© Copyright Policy - open-access
Related In: Results  -  Collection

License
Show All Figures
getmorefigures.php?uid=PMC3757250&req=5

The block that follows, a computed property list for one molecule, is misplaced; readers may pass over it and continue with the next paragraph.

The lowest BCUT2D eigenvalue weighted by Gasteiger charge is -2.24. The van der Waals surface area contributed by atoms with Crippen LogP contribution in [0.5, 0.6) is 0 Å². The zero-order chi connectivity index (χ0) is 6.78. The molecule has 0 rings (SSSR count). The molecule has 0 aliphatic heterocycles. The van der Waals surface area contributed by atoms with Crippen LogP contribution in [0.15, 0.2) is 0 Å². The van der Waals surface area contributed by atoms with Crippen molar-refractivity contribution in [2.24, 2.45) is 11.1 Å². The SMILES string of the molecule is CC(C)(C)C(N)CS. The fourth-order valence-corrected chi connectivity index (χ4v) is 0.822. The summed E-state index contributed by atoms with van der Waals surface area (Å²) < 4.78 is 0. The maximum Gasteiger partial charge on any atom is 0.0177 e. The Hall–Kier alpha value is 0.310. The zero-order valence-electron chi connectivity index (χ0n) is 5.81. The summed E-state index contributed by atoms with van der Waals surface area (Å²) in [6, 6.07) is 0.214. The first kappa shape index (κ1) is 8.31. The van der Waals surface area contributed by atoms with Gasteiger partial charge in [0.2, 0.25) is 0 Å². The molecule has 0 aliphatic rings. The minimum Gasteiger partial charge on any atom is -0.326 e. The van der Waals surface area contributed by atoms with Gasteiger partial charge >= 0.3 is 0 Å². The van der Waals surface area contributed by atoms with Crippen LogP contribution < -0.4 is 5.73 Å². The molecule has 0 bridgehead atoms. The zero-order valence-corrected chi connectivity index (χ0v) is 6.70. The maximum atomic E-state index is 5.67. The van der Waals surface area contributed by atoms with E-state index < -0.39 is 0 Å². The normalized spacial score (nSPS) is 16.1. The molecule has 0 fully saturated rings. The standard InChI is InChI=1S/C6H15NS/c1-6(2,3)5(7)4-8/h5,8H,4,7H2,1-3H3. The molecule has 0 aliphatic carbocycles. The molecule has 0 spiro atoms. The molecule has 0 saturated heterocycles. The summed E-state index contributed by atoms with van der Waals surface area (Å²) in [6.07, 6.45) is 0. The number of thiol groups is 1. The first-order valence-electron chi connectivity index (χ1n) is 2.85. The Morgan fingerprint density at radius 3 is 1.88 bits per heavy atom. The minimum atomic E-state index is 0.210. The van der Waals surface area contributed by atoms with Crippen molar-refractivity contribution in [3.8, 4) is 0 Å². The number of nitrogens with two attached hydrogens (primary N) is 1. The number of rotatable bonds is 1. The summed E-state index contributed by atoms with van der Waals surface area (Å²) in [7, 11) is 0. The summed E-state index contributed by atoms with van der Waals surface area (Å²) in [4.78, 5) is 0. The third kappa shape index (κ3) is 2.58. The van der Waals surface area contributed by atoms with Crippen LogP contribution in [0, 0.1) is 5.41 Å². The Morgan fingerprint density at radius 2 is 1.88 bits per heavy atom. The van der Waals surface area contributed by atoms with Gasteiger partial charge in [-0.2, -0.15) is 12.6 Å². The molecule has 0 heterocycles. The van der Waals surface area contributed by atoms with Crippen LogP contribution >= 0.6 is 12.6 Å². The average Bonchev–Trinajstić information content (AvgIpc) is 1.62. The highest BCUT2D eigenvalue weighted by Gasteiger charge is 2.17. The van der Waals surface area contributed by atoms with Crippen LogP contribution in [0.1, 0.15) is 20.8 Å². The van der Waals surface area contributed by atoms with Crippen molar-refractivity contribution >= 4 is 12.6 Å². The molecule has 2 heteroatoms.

Figure 5: Model for Group B compound activityEsterification of JY-3-094 to yield Group B compounds greatly promotes cellular uptake but eliminates Myc inhibitory activity. Group B compounds are preferentially concentrated in cells but are susceptible to esterases (grey arrows) at rates that are determined by the identity of the ester group and the amounts and specificities of the esterases. Group B compounds are also susceptible to extracellular serum esterases, with highly esterase-susceptible compounds such as 3JC-91-5 being particularly prone to conversion to JY-3-094 (Fig. 3 and Suppl. Fig. S7). Upon entering cells, Group B compounds may either remain free within the cytoplasm (f) or become localized in a speckled pattern (Fig. 3) that presumably reflects their binding to proteins (b). The rates at which ester hydrolysis of free and bound compounds occur need not be identical although they are depicted as being so here. The hydrolyzed product, JY-3-094, remains bound and unable to interact with Myc (thin arrows). It is not currently known how freely interchangeable the free and bound states are (?). That virtually all of a compound such as 91-5 is converted intracellularly to JY-3-094 yet is a relatively weaker inhibitor of proliferation (Table 1) supports the idea that the bound form of JY-3-094 remains unavailable for Myc interaction despite its prolonged intracellular half-life. In contrast, the more efficient inhibition of Myc-Max heterodimers and proliferation by compounds such as 3JC-91-1, 3JC-91-2 and 3JC-91-3, despite the lower total levels of JY-3-094 suggests that higher levels of the free form of the latter compound are maintained by virtue of the persistence of an extracellular reservoir of the former compounds. (*) indicates that the compound is fluorescent under aqueous conditions.